The emergence of cloud solutions is fraught with misconception. Here are some cloud-related considerations you should be thinking about instead.
John Webster, analyst at Evaluator Group
Today’s corporate environments are filled with leaps and often times hesitations, followed by even larger leaps toward cloud deployment. But about those hesitations: from fears about IT jobs being outsourced to security concerns and questions about the most effective ways to centrally manage a cloud solution, apprehensions can run far and wide.
IT Innovators recently caught up with John Webster, analyst at Evaluator Group, to chat about some of the most common assumptions about the cloud and what factors should instead be top of mind for a more effective cloud deployment.
What would you say is the most common assumption about the cloud? What’s driving this, and what do you believe is the truth behind the concern?
I think one topic that really needs to be examined in more detail is the issue of security in the cloud, particularly the public cloud. There are a couple things going on that are changing people’s perceptions about security in the cloud. First, the more you understand the cloud, how to use it and which provider you want to work with, the less security becomes an issue. The best thing you can do for security as an issue is to get more experience working with the cloud. More experienced users have a tendency to view security as less of an issue. They realize that things like finding people to actually administer a cloud IT environment is the number 1 priority. Security seems to fall down the list.
What steps can IT professionals take to calm security concerns?
The good cloud service providers have heard that security is an issue. They are more than aware of it, and they’ve taken measures to address the problem. Sometimes, enterprise IT users have acknowledged security in the cloud to actually be better than their own Internet security and have moved apps to the cloud because of that. Now, some people are more concerned about the communication links in between getting from their location to the cloud service provider and back as being a bigger security concern than the cloud provider itself. My advice is to talk to the cloud vendor to address those concerns.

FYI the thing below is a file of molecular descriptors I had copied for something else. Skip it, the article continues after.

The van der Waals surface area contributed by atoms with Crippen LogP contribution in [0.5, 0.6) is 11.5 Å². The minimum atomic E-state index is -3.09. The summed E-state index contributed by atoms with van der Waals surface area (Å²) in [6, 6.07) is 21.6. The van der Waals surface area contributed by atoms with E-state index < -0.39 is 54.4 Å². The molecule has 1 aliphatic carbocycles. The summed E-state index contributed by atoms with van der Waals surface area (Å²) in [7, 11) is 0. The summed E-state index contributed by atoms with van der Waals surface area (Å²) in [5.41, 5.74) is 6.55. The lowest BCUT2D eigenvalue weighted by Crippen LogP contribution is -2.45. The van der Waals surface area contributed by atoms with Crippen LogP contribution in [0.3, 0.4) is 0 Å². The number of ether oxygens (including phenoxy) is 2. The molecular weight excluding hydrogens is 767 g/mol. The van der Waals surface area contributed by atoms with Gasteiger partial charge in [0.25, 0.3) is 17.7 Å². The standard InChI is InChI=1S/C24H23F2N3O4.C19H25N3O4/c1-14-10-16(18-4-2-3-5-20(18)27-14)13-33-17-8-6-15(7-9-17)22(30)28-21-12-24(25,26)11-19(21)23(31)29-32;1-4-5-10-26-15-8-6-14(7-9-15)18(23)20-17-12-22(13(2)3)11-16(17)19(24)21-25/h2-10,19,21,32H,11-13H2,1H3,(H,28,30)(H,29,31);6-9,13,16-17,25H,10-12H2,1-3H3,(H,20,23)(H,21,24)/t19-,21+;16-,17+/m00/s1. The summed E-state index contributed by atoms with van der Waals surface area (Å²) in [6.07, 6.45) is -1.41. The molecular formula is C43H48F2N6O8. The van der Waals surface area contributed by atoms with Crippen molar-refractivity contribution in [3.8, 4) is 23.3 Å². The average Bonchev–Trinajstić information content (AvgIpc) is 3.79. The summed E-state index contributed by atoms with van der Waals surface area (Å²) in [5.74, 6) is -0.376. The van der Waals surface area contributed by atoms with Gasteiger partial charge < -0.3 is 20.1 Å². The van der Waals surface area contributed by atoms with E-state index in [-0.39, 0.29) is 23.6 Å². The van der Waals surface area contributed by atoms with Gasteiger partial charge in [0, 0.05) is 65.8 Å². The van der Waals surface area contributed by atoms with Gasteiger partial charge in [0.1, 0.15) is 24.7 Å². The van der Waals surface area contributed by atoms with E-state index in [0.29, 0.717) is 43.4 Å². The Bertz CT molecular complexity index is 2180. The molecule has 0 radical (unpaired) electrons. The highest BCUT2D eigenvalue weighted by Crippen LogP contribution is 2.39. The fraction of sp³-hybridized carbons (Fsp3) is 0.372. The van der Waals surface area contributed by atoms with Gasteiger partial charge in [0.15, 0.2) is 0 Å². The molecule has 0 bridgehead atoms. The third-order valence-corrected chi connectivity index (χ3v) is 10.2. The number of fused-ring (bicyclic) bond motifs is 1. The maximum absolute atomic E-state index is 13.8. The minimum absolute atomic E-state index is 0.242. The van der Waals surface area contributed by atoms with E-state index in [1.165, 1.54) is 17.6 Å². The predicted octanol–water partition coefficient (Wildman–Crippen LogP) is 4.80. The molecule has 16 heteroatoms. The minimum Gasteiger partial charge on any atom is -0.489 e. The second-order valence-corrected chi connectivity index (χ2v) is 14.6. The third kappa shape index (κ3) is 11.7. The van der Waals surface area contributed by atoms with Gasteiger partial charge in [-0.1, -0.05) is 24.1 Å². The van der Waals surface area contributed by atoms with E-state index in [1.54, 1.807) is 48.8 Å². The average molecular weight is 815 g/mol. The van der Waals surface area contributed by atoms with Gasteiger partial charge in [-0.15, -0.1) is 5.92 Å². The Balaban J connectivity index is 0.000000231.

Are there any misconceptions about shadow IT, or the concept of employees using cloud applications that haven’t been authorized internally for use, and what are corporations doing to address this phenomenon?
Enterprises have seen this cloud creep, if you will, or proliferation of cloud usage and have encountered issues with that. For example, the cost of all these clouds start to get out of control if they’re not managed. You’ve got contracts, commitments, but you start to sense that every department now gets a cloud and questions arise, like: what kind of control are we exerting over this, and if we are not exerting any kind of control, should we manage this centrally? While the shift to the cloud began as a shadow IT phenomenon, meaning that employees were using unsanctioned cloud and mobile apps without corporations being fully aware, it’s now becoming a centralized IT-administered phenomenon because of cost and governance reasons. If we’re going to put sensitive data in the cloud, we need to know the nature of that data, the service provider and whether or not we even have the authority to put some kinds of data in the cloud without running the risk of exposure to regulatory agencies.
As more companies shift toward taking a centralized position to cloud management, what kinds of things should be on their radar?
People are starting to understand that they can use the cloud resources much more efficiently if they know from a centralized position what it is they need. This includes what kinds of contracts they will negotiate, what kind of pricing is available, and how to best manage pricing. Weighing these types of questions will allow IT professionals to make the most effective use of the cloud.
Renee Morad is a freelance writer and editor based in New Jersey. Her work has appeared in The New York Times, Discovery News, Business Insider, Ozy.com, NPR, MainStreet.com, and other outlets. If you have a story you would like profiled, contact her at email@example.com.
The IT Innovators series of articles is underwritten by Microsoft, and is editorially independent.